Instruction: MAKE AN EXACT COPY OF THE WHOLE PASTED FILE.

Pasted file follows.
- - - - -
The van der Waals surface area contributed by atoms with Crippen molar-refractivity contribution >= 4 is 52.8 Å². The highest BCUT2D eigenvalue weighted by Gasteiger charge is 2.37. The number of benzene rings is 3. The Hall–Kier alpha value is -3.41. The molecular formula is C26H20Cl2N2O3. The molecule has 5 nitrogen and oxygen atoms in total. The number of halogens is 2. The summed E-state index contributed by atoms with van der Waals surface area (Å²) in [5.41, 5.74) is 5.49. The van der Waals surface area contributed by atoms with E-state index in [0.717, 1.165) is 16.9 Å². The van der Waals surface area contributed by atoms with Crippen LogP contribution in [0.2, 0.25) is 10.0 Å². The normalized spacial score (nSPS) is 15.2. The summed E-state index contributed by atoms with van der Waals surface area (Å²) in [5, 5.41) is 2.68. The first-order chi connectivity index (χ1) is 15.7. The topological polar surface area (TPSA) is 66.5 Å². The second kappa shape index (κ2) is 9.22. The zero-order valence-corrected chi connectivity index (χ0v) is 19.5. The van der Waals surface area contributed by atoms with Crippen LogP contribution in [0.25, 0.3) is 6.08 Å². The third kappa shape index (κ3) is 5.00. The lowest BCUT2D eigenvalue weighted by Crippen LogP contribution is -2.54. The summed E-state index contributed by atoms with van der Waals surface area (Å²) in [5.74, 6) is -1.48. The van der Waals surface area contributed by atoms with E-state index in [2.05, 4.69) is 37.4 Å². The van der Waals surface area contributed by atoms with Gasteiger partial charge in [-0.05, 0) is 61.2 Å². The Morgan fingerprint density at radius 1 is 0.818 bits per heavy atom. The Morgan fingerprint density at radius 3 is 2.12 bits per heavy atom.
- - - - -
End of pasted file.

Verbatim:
The van der Waals surface area contributed by atoms with Crippen molar-refractivity contribution >= 4 is 52.8 Å². The highest BCUT2D eigenvalue weighted by Gasteiger charge is 2.37. The number of benzene rings is 3. The Hall–Kier alpha value is -3.41. The molecular formula is C26H20Cl2N2O3. The molecule has 5 nitrogen and oxygen atoms in total. The number of halogens is 2. The summed E-state index contributed by atoms with van der Waals surface area (Å²) in [5.41, 5.74) is 5.49. The van der Waals surface area contributed by atoms with E-state index in [0.717, 1.165) is 16.9 Å². The van der Waals surface area contributed by atoms with Crippen LogP contribution in [0.2, 0.25) is 10.0 Å². The normalized spacial score (nSPS) is 15.2. The summed E-state index contributed by atoms with van der Waals surface area (Å²) in [5, 5.41) is 2.68. The first-order chi connectivity index (χ1) is 15.7. The topological polar surface area (TPSA) is 66.5 Å². The second kappa shape index (κ2) is 9.22. The zero-order valence-corrected chi connectivity index (χ0v) is 19.5. The van der Waals surface area contributed by atoms with Crippen LogP contribution in [0.25, 0.3) is 6.08 Å². The third kappa shape index (κ3) is 5.00. The lowest BCUT2D eigenvalue weighted by Crippen LogP contribution is -2.54. The summed E-state index contributed by atoms with van der Waals surface area (Å²) in [5.74, 6) is -1.48. The van der Waals surface area contributed by atoms with E-state index in [2.05, 4.69) is 37.4 Å². The van der Waals surface area contributed by atoms with Gasteiger partial charge in [-0.05, 0) is 61.2 Å². The Morgan fingerprint density at radius 1 is 0.818 bits per heavy atom. The Morgan fingerprint density at radius 3 is 2.12 bits per heavy atom.